Rainforest, Deeply Felt

I am a bit of a forest sprite. That is to say, I feel completely at home in a lush, dark forest. As our bus wound its way up the mountain passes and switchbacks to climb the Western Ghats, forest is exactly what I saw.

Rainforest is renown for making its own weather. Large, plentiful trees suck up incredible quantities of water and transpire moist gasses into the atmosphere. A great concentration of vegetative biomass together creates a convergence of this moisture around particulate matter generate by the living things of the forest, and in tropical regions where temperatures are high the atmosphere becomes unstable, creating rainfall that bathes the forests below the clouds, starting the cycle anew. The sheer quantity of rainfall in some forests is enough to soak you through within moments, but often, beneath the tree canopy, you only suffer a pattering of rain. It reminds me of a saying my mother used to chirp at me as a child, “run between the raindrops!” Somehow this seems possible in rainforest.


Monsoon rains in Kudawale

The first time our group walked through rainforest was in the Kudawale sacred grove. A place revered by the local community for its relationship with the deities honored at its temple complex, the sacred grove was also a place of value for its capacity to provide numerous medicinal plant species of use to the local people. Communally governed and generally respected by all who lived nearby, the religious and cultural significance of the grove had largely buffered the forest from encroachment by pressures to develop the area.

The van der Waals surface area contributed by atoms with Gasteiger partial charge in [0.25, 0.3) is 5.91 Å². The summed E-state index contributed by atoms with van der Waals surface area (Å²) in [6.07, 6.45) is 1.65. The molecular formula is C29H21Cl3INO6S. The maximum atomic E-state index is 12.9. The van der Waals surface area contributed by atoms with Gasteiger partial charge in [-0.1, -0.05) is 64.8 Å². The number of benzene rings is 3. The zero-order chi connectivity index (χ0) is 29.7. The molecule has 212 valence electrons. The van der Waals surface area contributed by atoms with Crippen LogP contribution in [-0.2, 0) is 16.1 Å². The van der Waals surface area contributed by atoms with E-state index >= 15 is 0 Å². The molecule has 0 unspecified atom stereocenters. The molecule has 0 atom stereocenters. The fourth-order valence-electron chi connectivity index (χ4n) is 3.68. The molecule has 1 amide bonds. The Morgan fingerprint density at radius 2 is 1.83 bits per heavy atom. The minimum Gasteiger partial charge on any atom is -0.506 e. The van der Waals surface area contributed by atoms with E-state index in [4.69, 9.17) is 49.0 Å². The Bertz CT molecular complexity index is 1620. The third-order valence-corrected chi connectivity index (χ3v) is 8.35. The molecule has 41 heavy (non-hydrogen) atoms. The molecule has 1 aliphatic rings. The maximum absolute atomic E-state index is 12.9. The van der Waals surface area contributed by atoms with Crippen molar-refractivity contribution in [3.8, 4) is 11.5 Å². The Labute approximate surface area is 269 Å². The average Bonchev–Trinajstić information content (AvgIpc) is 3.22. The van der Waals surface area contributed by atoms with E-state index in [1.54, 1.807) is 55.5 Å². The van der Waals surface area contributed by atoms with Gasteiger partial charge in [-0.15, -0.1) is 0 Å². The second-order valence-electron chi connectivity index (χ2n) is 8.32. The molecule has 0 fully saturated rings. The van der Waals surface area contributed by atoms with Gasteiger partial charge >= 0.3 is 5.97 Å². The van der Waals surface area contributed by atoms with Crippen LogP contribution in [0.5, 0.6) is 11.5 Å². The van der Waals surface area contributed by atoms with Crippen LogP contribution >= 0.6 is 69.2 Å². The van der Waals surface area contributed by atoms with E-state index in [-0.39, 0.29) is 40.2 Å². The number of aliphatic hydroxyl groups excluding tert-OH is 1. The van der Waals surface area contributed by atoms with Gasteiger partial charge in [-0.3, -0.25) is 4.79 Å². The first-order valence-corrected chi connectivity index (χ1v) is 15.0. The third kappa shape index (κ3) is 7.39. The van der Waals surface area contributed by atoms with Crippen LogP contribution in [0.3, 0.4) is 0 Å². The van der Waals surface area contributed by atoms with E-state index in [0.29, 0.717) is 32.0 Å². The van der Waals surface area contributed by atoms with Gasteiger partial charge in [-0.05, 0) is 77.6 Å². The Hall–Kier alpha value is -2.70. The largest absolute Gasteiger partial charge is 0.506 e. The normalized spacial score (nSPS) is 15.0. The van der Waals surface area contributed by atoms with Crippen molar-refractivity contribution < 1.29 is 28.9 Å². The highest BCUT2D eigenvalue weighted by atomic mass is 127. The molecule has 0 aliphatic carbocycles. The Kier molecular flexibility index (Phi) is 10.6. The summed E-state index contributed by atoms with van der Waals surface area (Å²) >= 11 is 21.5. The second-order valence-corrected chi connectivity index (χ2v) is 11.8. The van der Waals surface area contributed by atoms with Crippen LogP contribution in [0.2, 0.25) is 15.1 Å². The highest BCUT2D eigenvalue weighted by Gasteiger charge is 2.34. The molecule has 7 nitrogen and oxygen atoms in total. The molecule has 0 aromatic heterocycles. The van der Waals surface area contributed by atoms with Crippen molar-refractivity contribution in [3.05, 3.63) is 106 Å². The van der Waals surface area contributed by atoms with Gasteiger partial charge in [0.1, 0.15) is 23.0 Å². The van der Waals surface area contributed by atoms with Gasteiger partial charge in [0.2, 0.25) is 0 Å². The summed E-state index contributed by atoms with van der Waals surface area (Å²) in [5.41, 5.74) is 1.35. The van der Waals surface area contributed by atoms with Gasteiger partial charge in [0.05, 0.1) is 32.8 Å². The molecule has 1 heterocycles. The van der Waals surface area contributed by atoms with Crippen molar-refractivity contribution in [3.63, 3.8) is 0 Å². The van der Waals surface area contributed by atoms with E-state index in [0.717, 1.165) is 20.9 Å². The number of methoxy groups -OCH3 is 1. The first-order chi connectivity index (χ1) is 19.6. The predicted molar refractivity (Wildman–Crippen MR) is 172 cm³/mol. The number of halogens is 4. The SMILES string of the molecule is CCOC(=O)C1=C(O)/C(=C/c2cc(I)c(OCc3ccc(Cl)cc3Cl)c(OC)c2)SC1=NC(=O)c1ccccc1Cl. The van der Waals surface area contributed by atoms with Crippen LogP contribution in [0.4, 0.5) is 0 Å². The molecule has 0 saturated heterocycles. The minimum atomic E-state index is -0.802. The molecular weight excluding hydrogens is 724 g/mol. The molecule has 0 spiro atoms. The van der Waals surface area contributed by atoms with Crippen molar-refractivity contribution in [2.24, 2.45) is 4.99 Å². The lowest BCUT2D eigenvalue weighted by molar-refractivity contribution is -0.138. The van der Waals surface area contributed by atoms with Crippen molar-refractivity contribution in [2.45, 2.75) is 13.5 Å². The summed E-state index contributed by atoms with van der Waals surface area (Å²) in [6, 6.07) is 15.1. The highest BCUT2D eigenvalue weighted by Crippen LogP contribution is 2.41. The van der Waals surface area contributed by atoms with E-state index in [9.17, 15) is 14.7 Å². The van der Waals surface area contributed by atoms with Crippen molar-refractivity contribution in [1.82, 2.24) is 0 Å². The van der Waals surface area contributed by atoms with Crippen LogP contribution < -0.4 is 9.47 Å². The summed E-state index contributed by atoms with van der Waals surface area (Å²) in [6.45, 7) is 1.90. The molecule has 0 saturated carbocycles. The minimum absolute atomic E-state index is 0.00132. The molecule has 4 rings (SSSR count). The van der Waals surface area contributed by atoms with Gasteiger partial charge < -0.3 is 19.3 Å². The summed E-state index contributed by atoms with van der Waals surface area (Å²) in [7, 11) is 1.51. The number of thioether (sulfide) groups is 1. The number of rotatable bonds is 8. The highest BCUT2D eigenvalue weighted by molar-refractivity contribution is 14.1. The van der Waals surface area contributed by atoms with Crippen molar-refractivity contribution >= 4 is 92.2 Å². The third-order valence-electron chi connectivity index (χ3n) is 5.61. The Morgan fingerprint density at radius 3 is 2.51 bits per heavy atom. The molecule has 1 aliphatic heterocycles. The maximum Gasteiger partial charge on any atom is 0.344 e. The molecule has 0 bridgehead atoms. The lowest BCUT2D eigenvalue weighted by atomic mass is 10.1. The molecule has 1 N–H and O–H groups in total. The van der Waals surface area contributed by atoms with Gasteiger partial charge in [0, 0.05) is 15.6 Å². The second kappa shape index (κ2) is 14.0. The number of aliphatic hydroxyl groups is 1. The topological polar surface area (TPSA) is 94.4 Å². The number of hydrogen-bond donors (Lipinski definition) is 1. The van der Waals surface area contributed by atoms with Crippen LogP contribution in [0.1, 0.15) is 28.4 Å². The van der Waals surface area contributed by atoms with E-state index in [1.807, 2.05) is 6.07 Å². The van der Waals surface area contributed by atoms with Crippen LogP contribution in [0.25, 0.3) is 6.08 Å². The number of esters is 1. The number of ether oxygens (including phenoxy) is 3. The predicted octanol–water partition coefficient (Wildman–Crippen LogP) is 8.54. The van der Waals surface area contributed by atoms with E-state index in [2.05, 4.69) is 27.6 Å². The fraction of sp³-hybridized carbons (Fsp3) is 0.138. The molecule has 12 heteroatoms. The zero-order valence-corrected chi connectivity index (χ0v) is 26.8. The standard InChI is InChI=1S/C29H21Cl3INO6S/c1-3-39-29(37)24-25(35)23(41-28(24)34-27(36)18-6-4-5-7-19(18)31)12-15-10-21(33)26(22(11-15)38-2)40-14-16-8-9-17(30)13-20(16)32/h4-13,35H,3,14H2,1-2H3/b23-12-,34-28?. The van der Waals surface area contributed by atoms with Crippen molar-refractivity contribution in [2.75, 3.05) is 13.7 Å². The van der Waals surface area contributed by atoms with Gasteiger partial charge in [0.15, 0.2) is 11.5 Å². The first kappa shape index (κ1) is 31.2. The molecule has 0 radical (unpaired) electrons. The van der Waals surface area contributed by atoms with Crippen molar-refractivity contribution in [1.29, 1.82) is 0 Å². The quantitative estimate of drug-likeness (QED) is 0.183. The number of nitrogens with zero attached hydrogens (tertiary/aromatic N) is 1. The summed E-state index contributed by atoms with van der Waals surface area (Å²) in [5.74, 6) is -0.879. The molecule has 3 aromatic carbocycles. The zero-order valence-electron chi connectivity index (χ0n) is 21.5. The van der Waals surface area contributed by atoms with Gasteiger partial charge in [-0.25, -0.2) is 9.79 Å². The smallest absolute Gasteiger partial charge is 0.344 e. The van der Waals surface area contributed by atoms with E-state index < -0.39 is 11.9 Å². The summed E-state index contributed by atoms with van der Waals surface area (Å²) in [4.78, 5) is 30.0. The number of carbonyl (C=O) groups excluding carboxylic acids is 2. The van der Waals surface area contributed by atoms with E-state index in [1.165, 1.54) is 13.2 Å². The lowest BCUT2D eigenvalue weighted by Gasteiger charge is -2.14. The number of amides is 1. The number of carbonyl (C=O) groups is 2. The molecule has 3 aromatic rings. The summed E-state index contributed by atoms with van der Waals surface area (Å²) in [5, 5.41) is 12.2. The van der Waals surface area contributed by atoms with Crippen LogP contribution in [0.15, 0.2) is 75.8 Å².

Hiking Kudawale sacred grove

The added bonus, of course, is that the forest remained as habitat for numerous species of plant and animal, including hornbills, who are instrumental in seed dispersal that keeps the forest healthy and regenerating. Banyan, mango, and fishtail palm dotted the grove. Butterflies flitted between speckles of sunlight, and lichen, moss and mushroom grew along the path we walked as we explored the forest. This sprite was content to soak it all up.

But it’s a bit hard to feel in your zone when hiking your happy place with 25 new friends. Students, mentors, educators… we were a gaggle of people from many walks of life. And most of this first rainforest experience was punctuated by chatter about lives left behind: boyfriends, jobs, even the airlines and hotels folks had used to get to this place. The magic of the rainforest seemed not to penetrate all of us in the same way. And this sprite was feeling like something was missing. I craved solitude in the forest. In days to come, I would need to find a way to achieve that.


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